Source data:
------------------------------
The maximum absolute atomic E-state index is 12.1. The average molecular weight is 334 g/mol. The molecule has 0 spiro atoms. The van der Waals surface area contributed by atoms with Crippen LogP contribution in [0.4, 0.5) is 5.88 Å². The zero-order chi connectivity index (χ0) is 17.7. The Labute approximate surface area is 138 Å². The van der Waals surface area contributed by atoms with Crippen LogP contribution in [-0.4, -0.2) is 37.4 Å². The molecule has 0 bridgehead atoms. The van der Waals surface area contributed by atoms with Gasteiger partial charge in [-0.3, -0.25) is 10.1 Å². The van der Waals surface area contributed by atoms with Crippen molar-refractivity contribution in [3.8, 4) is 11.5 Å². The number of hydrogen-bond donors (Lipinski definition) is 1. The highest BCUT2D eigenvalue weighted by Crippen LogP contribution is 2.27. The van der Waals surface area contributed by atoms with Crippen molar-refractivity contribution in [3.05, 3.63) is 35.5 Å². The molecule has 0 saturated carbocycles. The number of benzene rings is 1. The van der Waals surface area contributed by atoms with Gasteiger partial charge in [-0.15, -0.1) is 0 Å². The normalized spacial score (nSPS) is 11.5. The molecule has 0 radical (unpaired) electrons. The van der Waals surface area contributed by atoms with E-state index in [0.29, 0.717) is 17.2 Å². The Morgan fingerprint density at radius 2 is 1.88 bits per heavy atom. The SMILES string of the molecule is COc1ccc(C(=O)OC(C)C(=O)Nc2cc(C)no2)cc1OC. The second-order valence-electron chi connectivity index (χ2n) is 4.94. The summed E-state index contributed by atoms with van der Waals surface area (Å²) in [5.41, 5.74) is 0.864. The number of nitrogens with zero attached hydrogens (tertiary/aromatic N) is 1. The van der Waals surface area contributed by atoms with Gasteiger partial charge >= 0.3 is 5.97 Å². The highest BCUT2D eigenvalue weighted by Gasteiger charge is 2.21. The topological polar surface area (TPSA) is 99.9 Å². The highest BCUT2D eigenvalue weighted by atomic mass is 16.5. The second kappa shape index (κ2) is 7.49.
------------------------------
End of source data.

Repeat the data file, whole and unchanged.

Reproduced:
The maximum absolute atomic E-state index is 12.1. The average molecular weight is 334 g/mol. The molecule has 0 spiro atoms. The van der Waals surface area contributed by atoms with Crippen LogP contribution in [0.4, 0.5) is 5.88 Å². The zero-order chi connectivity index (χ0) is 17.7. The Labute approximate surface area is 138 Å². The van der Waals surface area contributed by atoms with Crippen LogP contribution in [-0.4, -0.2) is 37.4 Å². The molecule has 0 bridgehead atoms. The van der Waals surface area contributed by atoms with Gasteiger partial charge in [-0.3, -0.25) is 10.1 Å². The van der Waals surface area contributed by atoms with Crippen molar-refractivity contribution in [3.8, 4) is 11.5 Å². The number of hydrogen-bond donors (Lipinski definition) is 1. The highest BCUT2D eigenvalue weighted by Crippen LogP contribution is 2.27. The van der Waals surface area contributed by atoms with Crippen molar-refractivity contribution in [3.05, 3.63) is 35.5 Å². The molecule has 0 saturated carbocycles. The number of benzene rings is 1. The van der Waals surface area contributed by atoms with Gasteiger partial charge in [-0.15, -0.1) is 0 Å². The normalized spacial score (nSPS) is 11.5. The molecule has 0 radical (unpaired) electrons. The van der Waals surface area contributed by atoms with E-state index in [0.29, 0.717) is 17.2 Å². The Morgan fingerprint density at radius 2 is 1.88 bits per heavy atom. The SMILES string of the molecule is COc1ccc(C(=O)OC(C)C(=O)Nc2cc(C)no2)cc1OC. The second-order valence-electron chi connectivity index (χ2n) is 4.94. The summed E-state index contributed by atoms with van der Waals surface area (Å²) in [5.41, 5.74) is 0.864. The number of nitrogens with zero attached hydrogens (tertiary/aromatic N) is 1. The van der Waals surface area contributed by atoms with Gasteiger partial charge >= 0.3 is 5.97 Å². The highest BCUT2D eigenvalue weighted by Gasteiger charge is 2.21. The topological polar surface area (TPSA) is 99.9 Å². The highest BCUT2D eigenvalue weighted by atomic mass is 16.5. The second kappa shape index (κ2) is 7.49.